CONTROL TOWER AT LE BOURGET AIRPORT, Paris. From Le Bourget Air France, either independently or in conjunction with other companies, operates services in many directions. North-west, north and east, the air lines reach London, Brussels, Rotterdam and Amsterdam, Cologne and Berlin. Strasbourg and Prague - for Warsaw or for Vienna, Budapest, Belgrade and Bucharest. Going south are the trunk line to Marseilles - for Cannes, North Africa and for the Levant and the Far East.

(Page 385)

TESTING THE CO-ORDINATION of a candidate's eyes, hands and feet

Swinging the Compass of an Avro Anson

SWINGING THE COMPASS OF AN AVRO ANSON. The metal in an aeroplane produces inaccuracies in the readings shown by its compass. These inaccuracies vary with the compass bearing in which the aircraft is pointing. They are corrected as far as possible by small magnets placed in the compass. The residual difference between compass bearings and the correct magnetic bearings are termed deviation. Deviation readings are taken at bearings 45 degrees apart. This process is known as swinging the compass, and is carried out on a circular concrete base on which are marked true magnetic bearings.

(Page 376)

Providence, Rhode Island, USA

Providence, Rhode Island, USA

OBLIQUE AIR VIEW of the city of Providence, Rhode Island, USA. The camera in the aircraft is inclined at an angle of about twenty degrees below the horizontal to obtain the best effect. It is noticeable how well buildings, trees, roads, rails and waterways stand out in such photographs.

(Page 324)

A Wibault 282 Monoplane The European Network of Air France

The European Network of Air France

THE EUROPEAN NETWORK OF AIR FRANCE is centred in Paris. This map shows how various capital and other cities are connected; in addition, it indicates the beginnings of the great trunk routes to South America and to French Indo-China.

(Page 384)

Two Great Trunk Lines Operated by Air France Two Great Trunk Lines Operated by Air France

Two Great Trunk Lines Operated by Air France

TWO GREAT TRUNK LINES are operated by Air France. One line, trending south-west, links Paris with South America; the other, or south-eastern line, provides direct air communication between Paris and French Indo-China. The south-western route is normally by way of Toulouse or Marseilles, Barcelona and Alicante to Tangier, Morocco. Thence the west coast of Africa is followed as far as Dakar. The South Atlantic Ocean is crossed between Dakar and Natal, Brazil. From Natal the route is via Rio de Janeiro, Brazil, and Montevideo, Uruguay, to Buenos Aires, Argentina. The aircraft cross Argentina to Mendoza,whence they fly over the Andes to Santiago, Chile. Aircraft on the south-eastern route fly from Marseilles, via Naples and Athens to Tripoli, Syria. Motor cars take passengers from Tripoli to Damascus. Thence the route is via Baghdad and Basra, Iraq, Bushire, on the Persian Gulf, and Jask, Persia, to Karachi. British India is crossed between Karachi and Calcutta. Through Burma the aeroplanes fly to Bangkok, capital of Siam, where the route forks. One branch goes north-east to Hanoi, capital of Tongking; the other south-east to Saigon, capital of French Cochin China.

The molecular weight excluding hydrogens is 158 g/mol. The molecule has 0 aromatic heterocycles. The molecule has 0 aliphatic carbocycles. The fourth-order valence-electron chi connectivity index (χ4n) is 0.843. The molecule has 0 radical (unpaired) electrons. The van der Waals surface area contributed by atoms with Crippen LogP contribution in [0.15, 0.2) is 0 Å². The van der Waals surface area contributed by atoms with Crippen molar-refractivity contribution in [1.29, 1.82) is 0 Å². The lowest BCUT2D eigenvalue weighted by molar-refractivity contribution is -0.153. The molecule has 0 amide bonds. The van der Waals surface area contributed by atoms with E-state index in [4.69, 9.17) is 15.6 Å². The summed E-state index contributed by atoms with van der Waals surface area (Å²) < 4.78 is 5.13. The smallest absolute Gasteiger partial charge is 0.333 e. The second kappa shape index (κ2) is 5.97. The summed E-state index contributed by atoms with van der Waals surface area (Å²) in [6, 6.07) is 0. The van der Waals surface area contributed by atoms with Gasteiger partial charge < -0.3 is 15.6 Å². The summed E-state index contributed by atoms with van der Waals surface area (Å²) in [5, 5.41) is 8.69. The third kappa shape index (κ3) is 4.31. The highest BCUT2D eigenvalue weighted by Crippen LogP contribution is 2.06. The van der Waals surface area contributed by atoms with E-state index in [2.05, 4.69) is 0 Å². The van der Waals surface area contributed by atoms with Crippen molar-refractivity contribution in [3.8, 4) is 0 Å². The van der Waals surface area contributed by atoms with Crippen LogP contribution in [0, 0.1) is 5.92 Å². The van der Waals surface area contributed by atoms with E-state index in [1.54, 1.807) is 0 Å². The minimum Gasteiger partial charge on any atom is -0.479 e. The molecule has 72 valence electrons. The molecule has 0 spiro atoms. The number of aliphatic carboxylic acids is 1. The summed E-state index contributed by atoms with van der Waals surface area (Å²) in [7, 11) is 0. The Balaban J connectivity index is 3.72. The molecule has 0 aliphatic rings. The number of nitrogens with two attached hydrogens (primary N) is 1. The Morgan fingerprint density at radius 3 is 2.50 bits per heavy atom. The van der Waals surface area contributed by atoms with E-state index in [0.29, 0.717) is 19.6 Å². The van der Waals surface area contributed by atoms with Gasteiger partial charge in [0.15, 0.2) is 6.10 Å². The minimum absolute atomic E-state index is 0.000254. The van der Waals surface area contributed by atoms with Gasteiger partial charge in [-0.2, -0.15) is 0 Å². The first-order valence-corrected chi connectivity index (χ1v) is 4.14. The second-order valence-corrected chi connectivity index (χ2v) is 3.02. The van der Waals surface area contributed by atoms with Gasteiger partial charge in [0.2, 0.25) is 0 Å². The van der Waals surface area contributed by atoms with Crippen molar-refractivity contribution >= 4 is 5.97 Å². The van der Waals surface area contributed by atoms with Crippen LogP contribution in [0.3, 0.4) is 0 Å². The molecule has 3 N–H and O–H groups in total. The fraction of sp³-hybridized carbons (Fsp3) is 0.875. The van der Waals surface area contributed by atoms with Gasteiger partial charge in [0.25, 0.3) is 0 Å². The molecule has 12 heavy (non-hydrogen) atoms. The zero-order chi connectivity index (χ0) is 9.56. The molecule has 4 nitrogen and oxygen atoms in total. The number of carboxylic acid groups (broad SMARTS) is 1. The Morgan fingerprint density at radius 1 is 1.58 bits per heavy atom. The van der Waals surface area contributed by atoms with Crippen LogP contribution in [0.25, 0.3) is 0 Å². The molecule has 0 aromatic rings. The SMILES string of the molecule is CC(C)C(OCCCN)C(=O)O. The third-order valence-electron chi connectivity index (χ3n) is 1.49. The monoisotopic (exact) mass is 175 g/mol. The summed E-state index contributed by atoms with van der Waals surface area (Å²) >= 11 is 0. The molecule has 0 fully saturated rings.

(Pages 390-391)

CONTROL TOWER AT LE BOURGET AIRPORT Potez 62 aircraft, which is named Cigogne (Stork) Potez 62 aircraft, which is named Cigogne (Stork) EXAMINATION OF PASSENGERS’ BAGGAGE at Le Bourget Airport

World-Wide French Services

Photogravure Supplement - 3

EXAMINATION OF PASSENGERS’ BAGGAGE at Le Bourget Airport. Customs examinations at airports are carried out with a minimum of inconvenience to the passengers, as there is no crowding such as is often experienced in ordinary custom offices and sheds. The new buildings of Le Bourget Airport were opened in November 1937.

(Page 388)

The Wright Aeroplane in FrancePan American Flying Boat in the Harbour at Auckland

Distances From New Zealand

THE DISTANCE FROM NEW ZEALAND TO AUSTRALIA is about 1,300 miles. There have been several notable flights across the Tasman Sea which separates the two Dominions. To fly across this sea from New Zealand is more difficult than to fly in the opposite direction, because the east to west flight is against the prevailing winds.

(Page 397)